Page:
Nonetheless, he’s still capable of finishing runner-up in the championship, which would mark a considerable improvement from his fifth-place showing last year.

IZOD IndyCar Series
Unofficial Championship Points after Race 2, Shell/Pennzoil Grand Prix of Houston

Scott Dixon – 546
Helio Castroneves – 521
Simon Pagenaud – 491
Justin Wilson – 460
Marco Andretti – 457
Ryan Hunter-Reay – 446
Will Power – 444
Dario Franchitti – 418
James Hinchcliffe – 417
Charlie Kimball – 406

Lorenzo looking to Honda, Ducati for help in MotoGP title race

ALCANIZ, SPAIN - SEPTEMBER 27:  Jorge Lorenzo of Spain and Movistar Yamaha MotoGP celebrates the victory on the podium at the end of the MotoGP race during the MotoGP of Spain - Race at Motorland Aragon Circuit on September 27, 2015 in Alcaniz, Spain.  (Photo by Mirco Lazzari gp/Getty Images)
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Jorge Lorenzo hopes that he can get some help from the Honda and Ducati riders in his championship battle with Yamaha teammate Valentino Rossi in the final four races of the 2015 MotoGP season.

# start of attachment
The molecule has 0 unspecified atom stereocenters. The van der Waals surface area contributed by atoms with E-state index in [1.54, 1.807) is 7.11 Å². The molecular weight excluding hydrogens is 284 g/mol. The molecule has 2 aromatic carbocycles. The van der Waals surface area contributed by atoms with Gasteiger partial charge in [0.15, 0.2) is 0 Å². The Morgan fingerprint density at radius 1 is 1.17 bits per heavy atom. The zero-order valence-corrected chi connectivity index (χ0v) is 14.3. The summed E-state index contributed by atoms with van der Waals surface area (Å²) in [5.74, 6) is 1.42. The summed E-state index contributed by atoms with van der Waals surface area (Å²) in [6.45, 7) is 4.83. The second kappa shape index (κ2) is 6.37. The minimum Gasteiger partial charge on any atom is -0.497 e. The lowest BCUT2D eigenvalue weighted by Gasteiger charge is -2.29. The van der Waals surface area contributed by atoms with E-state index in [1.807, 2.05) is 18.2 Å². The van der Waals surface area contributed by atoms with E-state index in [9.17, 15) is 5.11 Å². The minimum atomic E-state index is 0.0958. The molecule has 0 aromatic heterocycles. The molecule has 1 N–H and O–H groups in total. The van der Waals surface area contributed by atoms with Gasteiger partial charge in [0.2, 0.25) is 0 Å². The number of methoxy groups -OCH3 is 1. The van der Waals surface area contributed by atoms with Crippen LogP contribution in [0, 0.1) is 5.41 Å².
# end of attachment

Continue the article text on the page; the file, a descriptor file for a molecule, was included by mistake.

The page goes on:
Lorenzo currently trails Rossi by 14 points at the top of the riders’ championship, and with just four races to go, barring an unlikely run of results, the title will go to a Yamaha rider for the first time since 2012.

The formbook offers little in the way of clues for the Lorenzo/Rossi battle, for although Lorenzo has won more races, Rossi has been more consistent, finishing off the podium just once this season.

Lorenzo had hoped to reel Rossi in last time out at Motorland Aragon, but the Italian rider managed to finish third, minimizing the damage of his teammate’s victory.

Nevertheless, Lorenzo was pleased to bounce back after two disappointing races at Silverstone and Misano, having lost ground on Rossi in the title race.

“I am very happy with this victory because it came after two races that were a bit disappointing and I expected to take more points, but due to a few factors and especially the weather, I failed to achieve the desired result,” Lorenzo said. “The victory in Motorland [Aragon] was crucial.”

Rossi was beaten to second place by Honda’s Dani Pedrosa after a titanic battle in the closing stages of the last race, and Lorenzo hopes that the Spaniard, among others, could aid his cause inadvertently again in the remaining four races.

“[Pedrosa] was very strong and it was useful to recover the points lost earlier and it has given me more chances to recover with four races left until the end,” Lorenzo said.